Sunday, November 13, 2011

How Tourism, The World Cup, and The Olympics Could Reshape Rio's Favelas

Police have taken over Rio de Janeiro's largest favela (legal slum), Rocinha, as part of a program to rid drug traffickers from several favelas ahead of the 2014 World Cup and 2016 Olympics.
Rocinha's location has made it one of the most lucrative and largest drug distribution points in the city.
"Rocinha is one of the most strategically important points for police to control in Rio de Janeiro," said Paulo Storani, a security consultant and former captain in the elite BOPE police unit leading the invasion. "The pacification of Rocinha means that authorities have closed a security loop around the areas that will host most of the Olympic and World Cup activities."
Some estimates say the Friends of Friends gang brings in more than $50 million in drug sales annually in Rocinha and Vidigal alone. Much of the drugs are sold to tourists staying in the posh beach neighborhoods of Leblon, Ipanema and Copacabana and to middle- and upper-class Brazilians who live there.
I had the opportunity to take a tour through Rocinha when I was in Rio almost 3 years ago.

The favela I saw was bustling, functional city-within-a-city. Although the stench of piled garbage (handled by bulldozers instead of garbage trucks) stuck to the hot air, it was hard not to be impressed by the dizzying streets and buildings, complete with vendors, restaurants, wi-fi cafes, and even a bank and a fast-food chain.

Although my tour guide avoided mentioning the drug cartel presence in Rocinha, he introduced me to family members, friends, and NGO workers in the neighborhood. This all helped to highlight the surprisingly robust community that has endured despite economic and social hardships.

Now it appears that backpackers, tourists, and even citizens of Rio have taken personal (and economic) interest in other poor Rio communities.
For the past five months, Abreu has led tours of favelas for clients of the advertising agency at which she works, NBS. They have included the Oi telecom company, the fast-food restaurant chain Bob's, and Coca-Cola. NBS' goal has been to show off the potential in favelas such as Providencia, which is to be revamped along with the nearby port.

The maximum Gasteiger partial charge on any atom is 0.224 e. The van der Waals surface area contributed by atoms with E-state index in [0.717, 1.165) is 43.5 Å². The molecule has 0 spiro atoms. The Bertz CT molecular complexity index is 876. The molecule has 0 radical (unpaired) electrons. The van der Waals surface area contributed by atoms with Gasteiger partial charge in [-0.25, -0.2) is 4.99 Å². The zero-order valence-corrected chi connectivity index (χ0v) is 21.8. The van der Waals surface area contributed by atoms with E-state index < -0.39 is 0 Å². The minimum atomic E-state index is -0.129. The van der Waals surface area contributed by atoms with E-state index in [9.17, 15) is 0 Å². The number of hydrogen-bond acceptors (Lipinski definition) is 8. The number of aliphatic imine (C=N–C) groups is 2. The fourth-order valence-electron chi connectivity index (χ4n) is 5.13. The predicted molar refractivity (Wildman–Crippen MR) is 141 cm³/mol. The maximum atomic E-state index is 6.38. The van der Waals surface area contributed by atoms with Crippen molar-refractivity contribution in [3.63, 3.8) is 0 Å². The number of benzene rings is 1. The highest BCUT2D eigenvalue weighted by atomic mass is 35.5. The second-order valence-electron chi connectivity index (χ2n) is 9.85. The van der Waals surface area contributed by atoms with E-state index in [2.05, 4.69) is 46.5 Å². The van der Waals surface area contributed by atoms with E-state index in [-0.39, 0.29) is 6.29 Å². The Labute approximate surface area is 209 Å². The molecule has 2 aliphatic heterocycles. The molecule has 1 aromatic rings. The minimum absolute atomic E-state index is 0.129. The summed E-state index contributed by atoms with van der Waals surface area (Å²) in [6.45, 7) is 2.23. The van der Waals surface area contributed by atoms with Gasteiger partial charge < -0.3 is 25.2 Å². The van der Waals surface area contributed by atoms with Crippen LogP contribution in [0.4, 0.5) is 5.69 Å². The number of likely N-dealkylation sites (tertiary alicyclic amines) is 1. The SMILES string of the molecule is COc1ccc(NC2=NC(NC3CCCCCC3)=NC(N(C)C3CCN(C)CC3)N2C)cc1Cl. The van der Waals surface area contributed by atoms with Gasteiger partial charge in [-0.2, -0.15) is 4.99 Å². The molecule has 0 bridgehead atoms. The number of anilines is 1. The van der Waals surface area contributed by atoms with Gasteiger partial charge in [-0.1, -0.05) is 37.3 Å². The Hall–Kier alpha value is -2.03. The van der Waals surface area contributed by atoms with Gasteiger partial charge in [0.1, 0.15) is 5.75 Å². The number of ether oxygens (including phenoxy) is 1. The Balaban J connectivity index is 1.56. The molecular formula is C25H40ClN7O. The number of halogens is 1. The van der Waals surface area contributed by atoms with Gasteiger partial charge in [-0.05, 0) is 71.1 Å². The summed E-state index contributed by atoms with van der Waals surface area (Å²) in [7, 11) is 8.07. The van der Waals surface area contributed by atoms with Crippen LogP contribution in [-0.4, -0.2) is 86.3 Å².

"The regular citizen that's living his life in this town needs to know and see with his own eyes what's happening here," she said, stopping to chat during a recent tour. 
Providencia, with its sweeping views of downtown Rio, was a fast sell for visitors such as Mariane Maciel, another NBS employee, who predicted that favela residents would soon enter the lower middle class. Raoni Lotar, 30, who works at Coca-Cola, said it was clear from what he had seen that the favelas were being "integrated into our city."
However, I do wonder how smooth the integration of the favelas into the rest of Rio de Janeiro will be.
"It's a huge experimental stage. Everything is new," said Daniela Tavares, a city economist overseeing new programs in the favelas. "It's a new environment for all of us, for the community, the government, all of us."
Despite the recent growth of the Brazilian economy, how many current favela residents will actually be able to enter the lower middle class? How many people working informal jobs will be "formalized"? How many buildings will be razed for the sake of "zoning deficiencies" and replaced with highrise condos located near some of the most valuable real estate in all of Latin America?

Artists and backpackers have taken up residencies in some of these safer favelas. Will it continue to be "cool" and "edgy" to move into these micro-communities, to the point where waves of artists all over Brazil and the world flock to the neighborhood for cheap rents and favorable exchange rates, and create a bohemian bubble indifferent to the local communities (see also Istanbul, Turkey)?

Regardless, removing organized crime from the favelas closest to future Olympic tourist areas is a wise idea that will legitimately improve the lives of hundreds of thousands of people.

I just wouldn't be surprised if the favelas themselves are removed over time.

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